The thiazide-like diuretics are not the same chemically as the thiazides, but have the same effects.
Many have a longer duration of action than the thiazides.
chlorthalidone (Hygroton, Thalitone): mg/day for HT mg/day for edema Duration: 24 – 72 hours
indapamide (Lozol) 1.25 – 5.0 mg/day for HT 2.5 – 5.0 mg/day for edema Duration: up to 36 hours
metolazone (Zaroxolyn) 2.5 – 5.0 mg/day for HT 5.0 – 20 mg/day for edema Duration: hours (Often used with an organic acid (loop) diuretic in refractory HF due to systolic dysfunction).
Adverse effects commonly associated with the thiazide diuretics include: hypokalemia hyponatremia in some elderly hypochloremia orthostatic hypotension
hyperglycemia Hyperglycemia occurs primarily through the reduction in total body potassium and the subsequent decreased insulin secretion.
hyperuricemia Hyperuricemia is associated with the condition gout (crystals of urate/uric acid depositing in tissues of the body).
Chronic gout can lead to deposits of hard lumps of uric acid in and around the joints, decreased kidney function, and kidney stones.
Thiazide diuretics decrease urate excretion by increasing net urate reabsorption. The mechanism by which this occurs is unclear.
2. Organic acid diuretics This class is classified as organic acid diuretics because most of them contain a carboxylic acid functional group.
They are more commonly referred to as loop diuretics, as their site of action is the loop of Henle.
Organic acid diuretics are indicated for the treatment of edema (pulmonary, peripheral, and edema associated with ascites), HT, and acute renal failure.
These conditions require a greater diuretic action than is achieved with a thiazide diuretic.
They are often used in patients who have developed a resistance to the thiazides.
They promote diuresis by inhibiting Na 1+ reabsorption in the loop of Henle.
This results in a greatly increased excretion of Na 1+,Cl 1-, and water.
They have the greatest Na 1+ excretion, as well as the greatest Ca 2+ excretion (not a desirable effect) of the diuretics.
The organic acid diuretics also result in an increase in K 1+ secretion (they are equivalent to the thiazide diuretics in terms of this).
Organic acid diuretics include: bumetanide (Bumex) 0.5 – 10 mg/day Duration: 4 – 6 hours
furosemide (Lasix) mg/day initially, may increase by mg Duration: 4 – 6 hours
torsemide (Demadex) mg/day 5 – 10 mg/day for edema associated with cirrhosis (i.e. ascites) Duration: 6 – 8 hours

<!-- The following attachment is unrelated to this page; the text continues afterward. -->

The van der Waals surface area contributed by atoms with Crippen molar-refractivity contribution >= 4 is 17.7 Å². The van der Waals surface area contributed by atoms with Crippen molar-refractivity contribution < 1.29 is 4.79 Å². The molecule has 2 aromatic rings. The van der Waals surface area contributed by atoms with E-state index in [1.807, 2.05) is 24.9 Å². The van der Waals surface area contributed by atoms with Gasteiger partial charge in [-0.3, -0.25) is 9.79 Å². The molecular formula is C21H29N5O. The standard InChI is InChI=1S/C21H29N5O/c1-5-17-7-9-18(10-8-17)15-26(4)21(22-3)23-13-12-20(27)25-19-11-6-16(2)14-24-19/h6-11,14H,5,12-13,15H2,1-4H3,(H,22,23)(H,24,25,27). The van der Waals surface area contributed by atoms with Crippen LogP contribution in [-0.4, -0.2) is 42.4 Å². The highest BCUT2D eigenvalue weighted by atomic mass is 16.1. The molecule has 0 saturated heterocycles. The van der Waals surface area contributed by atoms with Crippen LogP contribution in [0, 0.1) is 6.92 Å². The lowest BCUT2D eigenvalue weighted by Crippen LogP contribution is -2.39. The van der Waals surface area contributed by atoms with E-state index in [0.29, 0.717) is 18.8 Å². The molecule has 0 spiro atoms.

The dose may be doubled until desired effect is observed (up to 200 mg, generally in the context of renal failure).
ethacrynic acid (Edecrin) 50 – 200 mg/day Duration: 6 – 8 hours
Adverse effects of the organic acid diuretics: Many of these are similar to the thiazides hypokalemia hyperuricemia hyperglycemia orthostatic hypotension
In addition: They produce tone deafness in some patients, especially if given in conjunction with an aminoglycoside antibiotic
3. Potassium sparing diuretics This type of diuretic is used when there is a need to maintain normal levels of potassium in the patient along with the diuresis (i.e after MI).
Their site of action is the DCT, but farther along the tubule (closer to the collecting ducts) than the thiazides.
They prevent K 1+ secretion in the distal tubules by altering the membrane or blocking aldosterone receptors, so that K 1+ is not secreted in exchange for Na 1+
Na 1+ remains in the tubule.
When Na 1+ reabsorption is blocked, the body retains more K 1+.
Since most of the sodium has already been removed by the time the filtrate reaches the distal tubule, potassium sparing diuretics produce only a mild diuresis.
Their primary use is in combination with thiazide or organic acid diuretics to minimize potassium loss.
In patients with hepatic cirrhosis, potassium sparing diuretics are recommended along with either a loop or thiazide diuretic.
Potassium sparing diuretics are used alone when the patient has an excess of aldosterone (secondary hyperaldosteronism)
Potassium sparing diuretics include: amiloride (Midamor) 5-10 mg/day Duration: up to 24 hours
spironolactone (Aldactone) 50 – 100 mg/day for treatment of edema, HT 100 – 400 mg/day for treatment of hyperaldosteronism Duration: 48 – 72 hours
eplerenone (Inspra) 25 – 50 mg/day Duration: 12 – 24 hours
triamterene (Dyrenium) 100 – 200 mg/day Duration: 12 – 16 hours
Combination diuretics spironolactone with hydrochlorothiazide (Aldactazide) triamterene with hydrochlorothiazide (Dyazide, Maxzide)
These combination diuretics are recommended in patients with diabetes or impaired renal function to prevent hyperkalemia
Adverse effects of the potassium sparing diuretics: hyperkalemia nausea, diarrhea